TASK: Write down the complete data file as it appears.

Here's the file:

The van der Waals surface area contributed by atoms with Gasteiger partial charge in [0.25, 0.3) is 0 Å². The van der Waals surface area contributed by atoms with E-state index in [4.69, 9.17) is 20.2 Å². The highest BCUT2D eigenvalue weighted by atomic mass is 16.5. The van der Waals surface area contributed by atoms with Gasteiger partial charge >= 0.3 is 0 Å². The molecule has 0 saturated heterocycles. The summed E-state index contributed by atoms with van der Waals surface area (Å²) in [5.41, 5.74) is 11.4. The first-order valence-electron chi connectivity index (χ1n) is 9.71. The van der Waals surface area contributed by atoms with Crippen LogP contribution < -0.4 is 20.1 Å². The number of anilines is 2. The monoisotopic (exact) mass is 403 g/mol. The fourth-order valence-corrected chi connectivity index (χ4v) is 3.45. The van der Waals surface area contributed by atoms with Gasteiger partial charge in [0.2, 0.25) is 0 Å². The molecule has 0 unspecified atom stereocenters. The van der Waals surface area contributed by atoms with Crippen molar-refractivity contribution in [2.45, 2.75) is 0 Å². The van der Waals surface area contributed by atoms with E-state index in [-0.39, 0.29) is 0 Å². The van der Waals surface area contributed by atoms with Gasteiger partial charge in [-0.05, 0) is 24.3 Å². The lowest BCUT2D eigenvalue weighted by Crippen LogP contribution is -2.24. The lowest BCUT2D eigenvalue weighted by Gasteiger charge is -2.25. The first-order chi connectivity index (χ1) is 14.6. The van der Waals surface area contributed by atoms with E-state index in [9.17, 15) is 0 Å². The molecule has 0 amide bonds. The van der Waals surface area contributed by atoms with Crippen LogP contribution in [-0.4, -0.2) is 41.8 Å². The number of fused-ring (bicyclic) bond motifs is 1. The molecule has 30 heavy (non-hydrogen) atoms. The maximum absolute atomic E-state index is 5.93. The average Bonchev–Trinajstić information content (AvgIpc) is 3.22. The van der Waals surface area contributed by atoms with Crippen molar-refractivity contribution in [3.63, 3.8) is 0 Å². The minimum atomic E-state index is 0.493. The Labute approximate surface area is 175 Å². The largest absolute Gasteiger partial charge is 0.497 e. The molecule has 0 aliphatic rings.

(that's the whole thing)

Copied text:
The van der Waals surface area contributed by atoms with Gasteiger partial charge in [0.25, 0.3) is 0 Å². The van der Waals surface area contributed by atoms with E-state index in [4.69, 9.17) is 20.2 Å². The highest BCUT2D eigenvalue weighted by atomic mass is 16.5. The van der Waals surface area contributed by atoms with Gasteiger partial charge >= 0.3 is 0 Å². The molecule has 0 saturated heterocycles. The summed E-state index contributed by atoms with van der Waals surface area (Å²) in [5.41, 5.74) is 11.4. The first-order valence-electron chi connectivity index (χ1n) is 9.71. The van der Waals surface area contributed by atoms with Crippen LogP contribution < -0.4 is 20.1 Å². The number of anilines is 2. The monoisotopic (exact) mass is 403 g/mol. The fourth-order valence-corrected chi connectivity index (χ4v) is 3.45. The van der Waals surface area contributed by atoms with Gasteiger partial charge in [0.2, 0.25) is 0 Å². The molecule has 0 unspecified atom stereocenters. The van der Waals surface area contributed by atoms with Crippen molar-refractivity contribution in [2.45, 2.75) is 0 Å². The van der Waals surface area contributed by atoms with E-state index in [-0.39, 0.29) is 0 Å². The van der Waals surface area contributed by atoms with Gasteiger partial charge in [-0.05, 0) is 24.3 Å². The lowest BCUT2D eigenvalue weighted by Crippen LogP contribution is -2.24. The lowest BCUT2D eigenvalue weighted by Gasteiger charge is -2.25. The first-order chi connectivity index (χ1) is 14.6. The van der Waals surface area contributed by atoms with E-state index in [9.17, 15) is 0 Å². The molecule has 0 amide bonds. The van der Waals surface area contributed by atoms with Crippen LogP contribution in [-0.4, -0.2) is 41.8 Å². The number of fused-ring (bicyclic) bond motifs is 1. The molecule has 30 heavy (non-hydrogen) atoms. The maximum absolute atomic E-state index is 5.93. The average Bonchev–Trinajstić information content (AvgIpc) is 3.22. The van der Waals surface area contributed by atoms with Crippen molar-refractivity contribution in [3.63, 3.8) is 0 Å². The minimum atomic E-state index is 0.493. The Labute approximate surface area is 175 Å². The largest absolute Gasteiger partial charge is 0.497 e. The molecule has 0 aliphatic rings.